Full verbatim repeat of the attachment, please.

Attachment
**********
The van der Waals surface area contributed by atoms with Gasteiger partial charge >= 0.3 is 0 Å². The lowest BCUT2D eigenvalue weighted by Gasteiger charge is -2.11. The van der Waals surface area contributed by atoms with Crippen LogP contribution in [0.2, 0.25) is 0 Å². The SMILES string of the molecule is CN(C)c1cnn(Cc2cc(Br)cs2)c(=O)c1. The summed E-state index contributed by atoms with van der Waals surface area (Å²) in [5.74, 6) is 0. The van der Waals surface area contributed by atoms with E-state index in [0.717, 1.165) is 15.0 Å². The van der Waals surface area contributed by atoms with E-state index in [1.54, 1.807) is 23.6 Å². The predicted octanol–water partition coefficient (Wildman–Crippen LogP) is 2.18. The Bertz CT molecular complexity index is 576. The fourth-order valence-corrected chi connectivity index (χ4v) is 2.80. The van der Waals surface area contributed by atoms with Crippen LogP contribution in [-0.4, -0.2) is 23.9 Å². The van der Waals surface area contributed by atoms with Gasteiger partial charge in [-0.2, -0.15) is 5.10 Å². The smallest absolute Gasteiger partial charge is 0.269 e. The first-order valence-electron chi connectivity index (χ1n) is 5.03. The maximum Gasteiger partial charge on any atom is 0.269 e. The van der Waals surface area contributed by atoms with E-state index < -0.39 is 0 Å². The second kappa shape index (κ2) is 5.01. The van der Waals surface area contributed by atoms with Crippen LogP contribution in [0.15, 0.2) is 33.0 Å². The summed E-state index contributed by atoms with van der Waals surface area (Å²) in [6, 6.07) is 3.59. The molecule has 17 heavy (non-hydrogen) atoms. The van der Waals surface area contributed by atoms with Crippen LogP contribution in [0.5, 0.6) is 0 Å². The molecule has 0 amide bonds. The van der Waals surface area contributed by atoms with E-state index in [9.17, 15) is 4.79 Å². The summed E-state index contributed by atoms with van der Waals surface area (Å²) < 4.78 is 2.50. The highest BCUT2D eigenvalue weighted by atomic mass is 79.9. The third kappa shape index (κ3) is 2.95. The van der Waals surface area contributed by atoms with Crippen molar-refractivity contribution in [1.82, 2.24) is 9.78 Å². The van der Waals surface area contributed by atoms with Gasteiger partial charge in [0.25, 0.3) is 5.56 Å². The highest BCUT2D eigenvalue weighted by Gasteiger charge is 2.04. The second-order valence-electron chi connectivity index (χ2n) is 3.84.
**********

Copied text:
The van der Waals surface area contributed by atoms with Gasteiger partial charge >= 0.3 is 0 Å². The lowest BCUT2D eigenvalue weighted by Gasteiger charge is -2.11. The van der Waals surface area contributed by atoms with Crippen LogP contribution in [0.2, 0.25) is 0 Å². The SMILES string of the molecule is CN(C)c1cnn(Cc2cc(Br)cs2)c(=O)c1. The summed E-state index contributed by atoms with van der Waals surface area (Å²) in [5.74, 6) is 0. The van der Waals surface area contributed by atoms with E-state index in [0.717, 1.165) is 15.0 Å². The van der Waals surface area contributed by atoms with E-state index in [1.54, 1.807) is 23.6 Å². The predicted octanol–water partition coefficient (Wildman–Crippen LogP) is 2.18. The Bertz CT molecular complexity index is 576. The fourth-order valence-corrected chi connectivity index (χ4v) is 2.80. The van der Waals surface area contributed by atoms with Crippen LogP contribution in [-0.4, -0.2) is 23.9 Å². The van der Waals surface area contributed by atoms with Gasteiger partial charge in [-0.2, -0.15) is 5.10 Å². The smallest absolute Gasteiger partial charge is 0.269 e. The first-order valence-electron chi connectivity index (χ1n) is 5.03. The maximum Gasteiger partial charge on any atom is 0.269 e. The van der Waals surface area contributed by atoms with E-state index < -0.39 is 0 Å². The second kappa shape index (κ2) is 5.01. The van der Waals surface area contributed by atoms with Crippen LogP contribution in [0.15, 0.2) is 33.0 Å². The summed E-state index contributed by atoms with van der Waals surface area (Å²) in [6, 6.07) is 3.59. The molecule has 17 heavy (non-hydrogen) atoms. The van der Waals surface area contributed by atoms with Crippen LogP contribution in [0.5, 0.6) is 0 Å². The molecule has 0 amide bonds. The van der Waals surface area contributed by atoms with E-state index in [9.17, 15) is 4.79 Å². The summed E-state index contributed by atoms with van der Waals surface area (Å²) < 4.78 is 2.50. The highest BCUT2D eigenvalue weighted by atomic mass is 79.9. The third kappa shape index (κ3) is 2.95. The van der Waals surface area contributed by atoms with Crippen molar-refractivity contribution in [1.82, 2.24) is 9.78 Å². The van der Waals surface area contributed by atoms with Gasteiger partial charge in [0.25, 0.3) is 5.56 Å². The highest BCUT2D eigenvalue weighted by Gasteiger charge is 2.04. The second-order valence-electron chi connectivity index (χ2n) is 3.84.